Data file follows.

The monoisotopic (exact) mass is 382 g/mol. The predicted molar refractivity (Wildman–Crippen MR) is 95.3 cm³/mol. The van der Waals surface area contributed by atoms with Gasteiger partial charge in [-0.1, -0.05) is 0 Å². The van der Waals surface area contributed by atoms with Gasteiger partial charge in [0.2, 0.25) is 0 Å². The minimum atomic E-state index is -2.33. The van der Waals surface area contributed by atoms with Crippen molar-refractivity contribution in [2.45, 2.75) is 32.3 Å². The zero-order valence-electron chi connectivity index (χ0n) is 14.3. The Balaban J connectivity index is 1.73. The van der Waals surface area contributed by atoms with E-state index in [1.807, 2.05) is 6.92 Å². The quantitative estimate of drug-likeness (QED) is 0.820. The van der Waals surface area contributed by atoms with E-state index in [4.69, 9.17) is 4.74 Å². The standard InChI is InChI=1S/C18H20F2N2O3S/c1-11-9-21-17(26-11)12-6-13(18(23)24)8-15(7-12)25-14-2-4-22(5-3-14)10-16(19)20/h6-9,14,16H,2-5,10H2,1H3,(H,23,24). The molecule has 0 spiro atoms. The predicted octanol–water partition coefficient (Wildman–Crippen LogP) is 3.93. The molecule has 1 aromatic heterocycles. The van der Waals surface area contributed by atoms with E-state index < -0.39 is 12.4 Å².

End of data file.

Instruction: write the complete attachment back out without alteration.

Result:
The monoisotopic (exact) mass is 382 g/mol. The predicted molar refractivity (Wildman–Crippen MR) is 95.3 cm³/mol. The van der Waals surface area contributed by atoms with Gasteiger partial charge in [-0.1, -0.05) is 0 Å². The van der Waals surface area contributed by atoms with Gasteiger partial charge in [0.2, 0.25) is 0 Å². The minimum atomic E-state index is -2.33. The van der Waals surface area contributed by atoms with Crippen molar-refractivity contribution in [2.45, 2.75) is 32.3 Å². The zero-order valence-electron chi connectivity index (χ0n) is 14.3. The Balaban J connectivity index is 1.73. The van der Waals surface area contributed by atoms with E-state index in [1.807, 2.05) is 6.92 Å². The quantitative estimate of drug-likeness (QED) is 0.820. The van der Waals surface area contributed by atoms with E-state index in [4.69, 9.17) is 4.74 Å². The standard InChI is InChI=1S/C18H20F2N2O3S/c1-11-9-21-17(26-11)12-6-13(18(23)24)8-15(7-12)25-14-2-4-22(5-3-14)10-16(19)20/h6-9,14,16H,2-5,10H2,1H3,(H,23,24). The molecule has 0 spiro atoms. The predicted octanol–water partition coefficient (Wildman–Crippen LogP) is 3.93. The molecule has 1 aromatic heterocycles. The van der Waals surface area contributed by atoms with E-state index < -0.39 is 12.4 Å².